- Long Key was once referred to by the Spanish as "Cayo Vivora," which means Rattlesnake Key. The name was used to describe the shape of the island, which resembles a snake with its jaws open. Today, Long Key State Park is known for being rich in history and recreational opportunities as well as natural beauty. The 965 acres that make up Long Key were acquired between 1961 and 1973, with the park's official opening in 1969.
Long Key contains the remains of ancient coral reefs that were formed 100,000 years ago when the sea level was 20 to 30 feet higher. The vegetation is primarily of West Indian or Caribbean origin. A large variety of trees and shrubs are found, including species such as the gumbo-limbo, poisonwood, mahogany, Jamaica dogwood and crabwood. The shallow waters off Long Key support an abundance of marine life. Various wading bird species may be observed in the mangrove-lined lagoons, particularly during the winter months.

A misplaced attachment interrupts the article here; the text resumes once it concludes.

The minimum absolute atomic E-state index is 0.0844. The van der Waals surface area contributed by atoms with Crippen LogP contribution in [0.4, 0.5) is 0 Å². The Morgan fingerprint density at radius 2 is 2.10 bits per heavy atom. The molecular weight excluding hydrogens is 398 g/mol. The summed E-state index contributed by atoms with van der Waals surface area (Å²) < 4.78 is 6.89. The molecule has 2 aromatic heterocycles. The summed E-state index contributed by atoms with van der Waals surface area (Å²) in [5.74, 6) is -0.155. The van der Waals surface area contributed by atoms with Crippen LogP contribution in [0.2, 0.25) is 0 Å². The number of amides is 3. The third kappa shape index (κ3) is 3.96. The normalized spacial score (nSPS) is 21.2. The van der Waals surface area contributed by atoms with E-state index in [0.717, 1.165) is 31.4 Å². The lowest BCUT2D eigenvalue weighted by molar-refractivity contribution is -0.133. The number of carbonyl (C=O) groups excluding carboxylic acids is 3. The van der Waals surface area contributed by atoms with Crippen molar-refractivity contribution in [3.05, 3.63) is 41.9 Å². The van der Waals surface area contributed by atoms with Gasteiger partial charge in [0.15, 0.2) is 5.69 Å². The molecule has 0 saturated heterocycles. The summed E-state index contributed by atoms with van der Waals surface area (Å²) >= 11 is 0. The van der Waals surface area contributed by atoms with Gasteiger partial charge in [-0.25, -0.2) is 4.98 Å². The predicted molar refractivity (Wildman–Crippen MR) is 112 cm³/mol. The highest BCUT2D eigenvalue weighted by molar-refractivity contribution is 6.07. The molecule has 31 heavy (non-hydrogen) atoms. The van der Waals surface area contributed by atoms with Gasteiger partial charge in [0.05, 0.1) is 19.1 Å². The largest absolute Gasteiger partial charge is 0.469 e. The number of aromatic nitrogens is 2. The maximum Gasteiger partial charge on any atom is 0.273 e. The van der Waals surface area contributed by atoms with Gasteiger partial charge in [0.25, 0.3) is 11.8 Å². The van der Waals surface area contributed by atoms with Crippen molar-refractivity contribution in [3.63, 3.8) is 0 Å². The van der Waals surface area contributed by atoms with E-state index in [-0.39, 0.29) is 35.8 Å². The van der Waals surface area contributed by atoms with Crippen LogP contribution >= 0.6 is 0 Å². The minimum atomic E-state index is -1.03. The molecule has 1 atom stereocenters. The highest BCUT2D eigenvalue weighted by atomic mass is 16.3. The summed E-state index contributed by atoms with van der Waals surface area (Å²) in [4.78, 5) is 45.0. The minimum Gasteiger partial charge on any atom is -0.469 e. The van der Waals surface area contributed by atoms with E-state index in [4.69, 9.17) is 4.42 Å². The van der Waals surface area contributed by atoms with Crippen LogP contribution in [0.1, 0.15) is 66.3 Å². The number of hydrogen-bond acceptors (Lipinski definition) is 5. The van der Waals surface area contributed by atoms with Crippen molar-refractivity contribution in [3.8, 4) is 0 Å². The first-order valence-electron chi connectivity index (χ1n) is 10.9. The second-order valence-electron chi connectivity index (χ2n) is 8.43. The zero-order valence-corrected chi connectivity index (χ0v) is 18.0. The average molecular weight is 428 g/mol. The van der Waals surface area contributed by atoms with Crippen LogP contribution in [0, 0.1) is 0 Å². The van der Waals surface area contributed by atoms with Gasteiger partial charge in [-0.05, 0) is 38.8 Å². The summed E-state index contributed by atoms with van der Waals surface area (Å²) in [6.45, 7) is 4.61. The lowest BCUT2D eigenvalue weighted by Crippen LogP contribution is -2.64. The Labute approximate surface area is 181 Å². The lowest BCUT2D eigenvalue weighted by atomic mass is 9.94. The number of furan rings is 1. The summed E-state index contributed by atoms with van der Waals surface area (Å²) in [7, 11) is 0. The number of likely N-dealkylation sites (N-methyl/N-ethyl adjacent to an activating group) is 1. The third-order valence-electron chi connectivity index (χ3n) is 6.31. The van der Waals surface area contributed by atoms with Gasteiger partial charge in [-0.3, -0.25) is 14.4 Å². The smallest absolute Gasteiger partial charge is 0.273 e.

Educational offerings at the park include fun and informative programs on snorkeling, fishing, birding, canoeing, sea turtles, plants, history and the marine ecology of the area.
There are three nature trails located within the park for visitors who enjoy both walking and canoeing. Picnicking, swimming and some of the best sport fishing in the Florida Keys is enjoyed at Long Key State Park.
Long Key State Park is located in the Florida Keys at mile marker 67.5 on U.S. Highway 1.